Nov 7, 2023 - Development

Scoop: Denver's historic Aztlan Theatre is for sale

The Aztlan Theatre pictured on Nov. 7. Photo: Alayna Alvarez/Axios

The owner of Denver's historic Aztlan Theatre on Santa Fe Drive is closing the curtain and putting up a "for sale" sign, Axios Denver has learned.

Why it matters: The landmark building, nestled near one of the city's oldest and predominantly Latino neighborhoods, has served as a hub for the Chicano community for decades.

Details: Timeo Correa — a longtime activist in the Chicano movement, who bought the iconic spot in 1972 — has flirted with the idea of turning over the reins for years. But this time it's real, he says.

  • He's "looking at $5 million" for it, a significant jump from the price point it sold for 51 years ago — a number Correa is keeping secret.

What they're saying: Between getting older and wrestling with rising taxes, "I can't run it anymore as I could before," Correa, who's now over 80, tells us.

  • "It's hard to let it go. I think I've been dragging my feet the last 10 years," he says with a laugh.

Flashback: At its prime, the Aztlan was a hotspot for catching unique feature films and up-and-coming bands, many of which exploded in popularity, like Metallica and the Red Hot Chili Peppers, Rocky Mountain PBS reports.

  • As an activist, Correa also transformed the theater into a haven for the Chicano community. One year, he invited Mexican-American actor Edward James Olmos to the Aztlan to speak with troubled local high school students about gang violence.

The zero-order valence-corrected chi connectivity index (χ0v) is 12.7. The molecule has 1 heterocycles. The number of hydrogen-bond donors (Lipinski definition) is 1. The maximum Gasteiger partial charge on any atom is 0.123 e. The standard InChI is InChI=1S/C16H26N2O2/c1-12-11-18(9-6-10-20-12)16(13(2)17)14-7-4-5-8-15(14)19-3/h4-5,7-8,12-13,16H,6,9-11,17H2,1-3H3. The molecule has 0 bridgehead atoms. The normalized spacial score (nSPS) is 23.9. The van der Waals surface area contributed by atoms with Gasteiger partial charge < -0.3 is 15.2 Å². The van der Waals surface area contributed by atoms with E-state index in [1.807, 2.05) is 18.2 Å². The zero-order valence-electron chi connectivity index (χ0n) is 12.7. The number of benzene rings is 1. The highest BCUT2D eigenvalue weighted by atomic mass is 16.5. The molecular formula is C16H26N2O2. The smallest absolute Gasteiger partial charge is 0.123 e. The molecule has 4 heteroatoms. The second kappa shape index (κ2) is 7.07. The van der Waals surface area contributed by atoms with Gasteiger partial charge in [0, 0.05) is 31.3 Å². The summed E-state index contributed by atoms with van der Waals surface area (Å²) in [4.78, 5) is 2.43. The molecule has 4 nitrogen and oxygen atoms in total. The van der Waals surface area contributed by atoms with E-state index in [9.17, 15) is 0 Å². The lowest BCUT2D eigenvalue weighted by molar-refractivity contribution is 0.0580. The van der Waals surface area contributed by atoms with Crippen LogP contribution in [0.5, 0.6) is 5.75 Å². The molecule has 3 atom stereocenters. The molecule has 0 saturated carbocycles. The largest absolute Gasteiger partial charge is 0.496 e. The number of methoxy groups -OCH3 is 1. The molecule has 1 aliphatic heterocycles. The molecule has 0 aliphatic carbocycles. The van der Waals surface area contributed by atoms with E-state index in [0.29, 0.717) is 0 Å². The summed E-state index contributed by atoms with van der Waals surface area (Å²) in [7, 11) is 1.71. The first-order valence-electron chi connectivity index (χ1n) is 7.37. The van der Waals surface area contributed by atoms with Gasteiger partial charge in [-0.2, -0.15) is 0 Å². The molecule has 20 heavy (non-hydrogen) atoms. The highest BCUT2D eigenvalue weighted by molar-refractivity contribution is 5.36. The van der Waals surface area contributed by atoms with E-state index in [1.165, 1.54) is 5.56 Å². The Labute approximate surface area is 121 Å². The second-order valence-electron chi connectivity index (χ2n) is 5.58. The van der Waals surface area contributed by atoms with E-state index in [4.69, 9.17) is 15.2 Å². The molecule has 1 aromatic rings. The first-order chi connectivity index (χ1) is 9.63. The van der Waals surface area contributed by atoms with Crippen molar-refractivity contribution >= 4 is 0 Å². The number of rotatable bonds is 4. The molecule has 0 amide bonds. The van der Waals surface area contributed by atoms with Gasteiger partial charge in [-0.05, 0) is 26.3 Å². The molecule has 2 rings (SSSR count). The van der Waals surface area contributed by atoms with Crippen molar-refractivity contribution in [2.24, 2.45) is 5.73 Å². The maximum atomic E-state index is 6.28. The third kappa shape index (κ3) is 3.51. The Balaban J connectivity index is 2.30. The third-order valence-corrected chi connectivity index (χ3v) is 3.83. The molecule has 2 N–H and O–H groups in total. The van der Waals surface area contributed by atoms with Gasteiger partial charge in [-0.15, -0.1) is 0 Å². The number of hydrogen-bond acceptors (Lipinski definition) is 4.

• "I did a lot of those events to help people out," Correa recalls.

The other side: In recent years, the theater has sat underused and in need of significant repairs. Some local leaders have called it an "eyesore."

  • Meanwhile, developers chomping at the bit to buy the building — and land — for years have been frustrated by Correa's refusal to sell.

What's next: Correa hopes he can pass on the space to someone with cultural ties to the theater and a shared vision for restoring the ornate details that once drew so many Denverites through its doors.

  • "I'd like to see some Chicanos or Mexicanos get in there and keep the entertainment center alive … so the big developers don't come in and raze it," he says.

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